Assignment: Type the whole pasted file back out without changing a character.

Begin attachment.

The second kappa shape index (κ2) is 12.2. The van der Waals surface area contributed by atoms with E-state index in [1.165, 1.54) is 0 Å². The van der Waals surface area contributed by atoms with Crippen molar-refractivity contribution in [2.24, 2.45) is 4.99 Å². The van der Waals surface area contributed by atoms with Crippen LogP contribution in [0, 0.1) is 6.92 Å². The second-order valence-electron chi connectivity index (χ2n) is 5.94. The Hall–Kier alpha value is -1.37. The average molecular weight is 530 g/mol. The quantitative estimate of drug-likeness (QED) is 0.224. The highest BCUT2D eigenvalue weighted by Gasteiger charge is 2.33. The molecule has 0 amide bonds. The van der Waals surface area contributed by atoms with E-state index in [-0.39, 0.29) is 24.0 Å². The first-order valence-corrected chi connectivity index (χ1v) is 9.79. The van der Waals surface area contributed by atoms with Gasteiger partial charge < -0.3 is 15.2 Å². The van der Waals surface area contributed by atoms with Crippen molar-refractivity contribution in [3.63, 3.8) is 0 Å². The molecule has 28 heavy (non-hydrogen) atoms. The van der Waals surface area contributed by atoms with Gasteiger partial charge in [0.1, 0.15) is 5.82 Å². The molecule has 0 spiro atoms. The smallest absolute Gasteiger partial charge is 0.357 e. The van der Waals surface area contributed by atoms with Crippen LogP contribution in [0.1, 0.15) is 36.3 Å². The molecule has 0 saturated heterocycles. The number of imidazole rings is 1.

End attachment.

The second kappa shape index (κ2) is 12.2. The van der Waals surface area contributed by atoms with E-state index in [1.165, 1.54) is 0 Å². The van der Waals surface area contributed by atoms with Crippen molar-refractivity contribution in [2.24, 2.45) is 4.99 Å². The van der Waals surface area contributed by atoms with Crippen LogP contribution in [0, 0.1) is 6.92 Å². The second-order valence-electron chi connectivity index (χ2n) is 5.94. The Hall–Kier alpha value is -1.37. The average molecular weight is 530 g/mol. The quantitative estimate of drug-likeness (QED) is 0.224. The highest BCUT2D eigenvalue weighted by Gasteiger charge is 2.33. The molecule has 0 amide bonds. The van der Waals surface area contributed by atoms with E-state index in [-0.39, 0.29) is 24.0 Å². The first-order valence-corrected chi connectivity index (χ1v) is 9.79. The van der Waals surface area contributed by atoms with Gasteiger partial charge < -0.3 is 15.2 Å². The van der Waals surface area contributed by atoms with Crippen molar-refractivity contribution in [3.63, 3.8) is 0 Å². The molecule has 28 heavy (non-hydrogen) atoms. The van der Waals surface area contributed by atoms with Gasteiger partial charge in [0.1, 0.15) is 5.82 Å². The molecule has 0 spiro atoms. The smallest absolute Gasteiger partial charge is 0.357 e. The van der Waals surface area contributed by atoms with Crippen LogP contribution in [0.1, 0.15) is 36.3 Å². The molecule has 0 saturated heterocycles. The number of imidazole rings is 1.